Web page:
Sleep Disorders

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Sleep Disorders

Post  Matthew on Wed Dec 19, 2007 1:46 pm

Common sleep disorders
The most common sleep disorders include:

Bruxism: The sufferer involuntarily grinds or clenches his or her teeth while sleeping.
Delayed sleep phase syndrome (DSPS): A sleep disorder of circadian rhythm, characterized by the inability to wake up and fall asleep at the desired times, but not by inability to stay asleep.
Hypopnea syndrome: Abnormally shallow breathing or slow respiratory rate while sleeping.
Narcolepsy: The condition of falling asleep spontaneously and unwillingly at inappropriate times.
Night terror or Pavor nocturnus or sleep terror disorder: abrupt awakening from sleep with behavior consistent with terror.
Parasomnias: Include a variety of disruptive sleep-related events.
Periodic limb movement disorder (PLMD): Sudden involuntary movement of arms and/or legs during sleep, for example kicking the legs. Also known as nocturnal myoclonus. See also Hypnic jerk, which is not a disorder. PLMD sufferers often do not also have RLS.
Rapid eye movement behavior disorder (RBD): Acting out violent or dramatic dreams while in REM sleep.
Hatzfeldt Syndrome or Systemic Neuro-Epiphysial Disorder (SNED) is a somnipathy mainly characterized by an irregular sleep pattern, as well as irregular behavior
Restless legs syndrome (RLS): An irresistible urge to move legs. RLS sufferers often also have PLMD.
Shift work sleep disorder (SWSD).
Sleep apnea: The obstruction of the airway during sleep, causing loud snoring and sudden awakenings when breathing stops.
Sleepwalking or somnambulism: Engaging in activities that are normally associated with wakefulness (such as eating or dressing), which may include walking, without the conscious knowledge of the subject.
Snoring: Loud breathing patterns while sleeping; sometimes this is a symptom of sleep apnea.

Broad classifications of sleep disorders
Dysomnias - A broad category of sleep disorders characterized by either hypersomnolence or insomnia. The three major subcategories include intrinsic (i.e., arising from within the body), extrinsic (secondary to environmental conditions or various pathologic conditions), and disturbances of circadian rhythm. MeSH
Insomnia
Narcolepsy
Obstructive sleep apnea
Restless leg syndrome
Periodic limb movement disorder
Hypersomnia
Recurrent hypersomnia - including Kleine-Levin syndrome
Posttraumatic hypersomnia
"Healthy" hypersomnia
Circadian rhythm sleep disorders
Delayed sleep phase syndrome
Advanced sleep phase syndrome
Non-24-hour sleep-wake syndrome
Parasomnias
REM sleep behaviour disorder
Sleep terror
Sleepwalking (or somnambulism)
Tooth-grinding
Bedwetting or sleep enuresis.
Sudden infant death syndrome (or SIDS)
Sleep talking (or somniloquy)
Sleep sex (or sexsomnia)
Exploding head syndrome - Waking up in the night hearing loud noises.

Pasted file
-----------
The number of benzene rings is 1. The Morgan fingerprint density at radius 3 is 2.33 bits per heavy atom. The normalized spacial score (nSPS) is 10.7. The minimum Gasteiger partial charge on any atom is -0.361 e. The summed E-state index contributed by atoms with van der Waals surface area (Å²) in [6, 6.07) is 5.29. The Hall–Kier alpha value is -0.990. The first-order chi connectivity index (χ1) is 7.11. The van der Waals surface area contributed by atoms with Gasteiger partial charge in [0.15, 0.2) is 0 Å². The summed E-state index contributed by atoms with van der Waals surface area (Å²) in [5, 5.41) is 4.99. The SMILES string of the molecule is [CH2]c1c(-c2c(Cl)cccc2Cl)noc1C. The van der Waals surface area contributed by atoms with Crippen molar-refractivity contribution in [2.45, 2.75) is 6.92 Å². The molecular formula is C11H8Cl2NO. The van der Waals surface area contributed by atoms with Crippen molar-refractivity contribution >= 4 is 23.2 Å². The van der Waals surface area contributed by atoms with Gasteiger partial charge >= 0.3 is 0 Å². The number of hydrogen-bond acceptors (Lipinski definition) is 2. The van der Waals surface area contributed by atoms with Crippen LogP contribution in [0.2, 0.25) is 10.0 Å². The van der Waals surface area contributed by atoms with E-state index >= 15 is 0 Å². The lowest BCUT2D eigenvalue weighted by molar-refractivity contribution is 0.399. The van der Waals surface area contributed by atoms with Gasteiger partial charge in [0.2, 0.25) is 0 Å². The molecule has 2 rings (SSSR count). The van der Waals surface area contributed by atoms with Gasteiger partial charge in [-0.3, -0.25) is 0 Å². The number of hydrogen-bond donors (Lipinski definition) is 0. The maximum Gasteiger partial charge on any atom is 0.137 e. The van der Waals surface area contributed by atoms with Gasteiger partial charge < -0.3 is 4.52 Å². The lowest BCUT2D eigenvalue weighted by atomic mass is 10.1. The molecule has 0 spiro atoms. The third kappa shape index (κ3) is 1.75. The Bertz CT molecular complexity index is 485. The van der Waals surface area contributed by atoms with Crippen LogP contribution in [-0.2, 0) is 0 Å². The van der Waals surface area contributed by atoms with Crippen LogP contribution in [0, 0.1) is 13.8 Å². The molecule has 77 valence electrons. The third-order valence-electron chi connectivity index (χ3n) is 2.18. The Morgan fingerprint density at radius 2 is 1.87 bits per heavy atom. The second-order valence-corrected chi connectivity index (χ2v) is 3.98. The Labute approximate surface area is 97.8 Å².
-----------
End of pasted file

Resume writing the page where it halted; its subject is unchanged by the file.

Medical or Psychiatric Conditions that may produce sleep disorders
Psychoses (such as Schizophrenia)
Mood disorders
Depression
Anxiety
Panic
Alcoholism
Sleeping sickness - can be carried by the Tsetse fly
Snoring - Not a disorder in and of itself, but it can be a symptom of deeper problems.

Common causes of sleep disorders
Changes in life style, such as shift work change (SWC), can contribute to sleep disorders.

Other problems that can affect sleep:

Anxiety
Back pain
Chronic pain
Sciatica
Neck pain
Environmental noise
Incontinence
Various drugs - Many drugs can affect the ratio of the various stages of sleep, thus affecting the overall quality of sleep. Poor sleep can lead to accumulation of Sleep debt.
Endocrine imbalance mainly due to Cortisol but not limited to this hormone. Hormone changes due to impending menstruation or during the menopause transition years.
Chronobiological disorders, mainly Circadian rhythm disorders
A sleep diary can be used to help diagnose, and measure improvements in, sleep disorders. The Epworth Sleepiness Scale and the Morningness-Eveningness Questionnaire (MEQ) by Horne and Östberg are other useful diagnostic tools.

According to Dr. William Dement, of the Stanford Sleep Center, anyone who snores and has daytime drowsiness should be evaluated for sleep disorders.

Any time back pain or another form of chronic pain is present, both the pain and the sleep problems should be treated simultaneously, as pain can lead to sleep problems and vice versa.


General Principles of Treatment
Treatments for sleep disorders generally can be grouped into three categories: 1) behavioral/ psychotherapeutic treatments, 2) medications, and 3) other somatic treatments. None of these general approaches is sufficient for all patients with sleep disorders. Rather, the choice of a specific treatment depends on the patient's diagnosis, medical and psychiatric history, and preferences, as well as the expertise of the treating clinician. In general, medications and somatic treatments provide more rapid symptomatic relief from sleep disturbances. On the other hand, some emerging evidence suggests that treatment gains with behavioral treatment of insomnia may be more durable than those obtained with medications.

Some sleep disorders, such as narcolepsy, are best treated pharmacologically, whereas others, such as chronic and primary insomnia, are more amenable to behavioral interventions. The management of sleep disturbances that are secondary to mental, medical, or substance abuse disorders should focus on the underlying conditions.

For most sleep disorders, behavioral/psychotherapeutic and pharmacological approaches are not incompatible and can be effectively combined to maximize therapeutic benefits.
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Matthew
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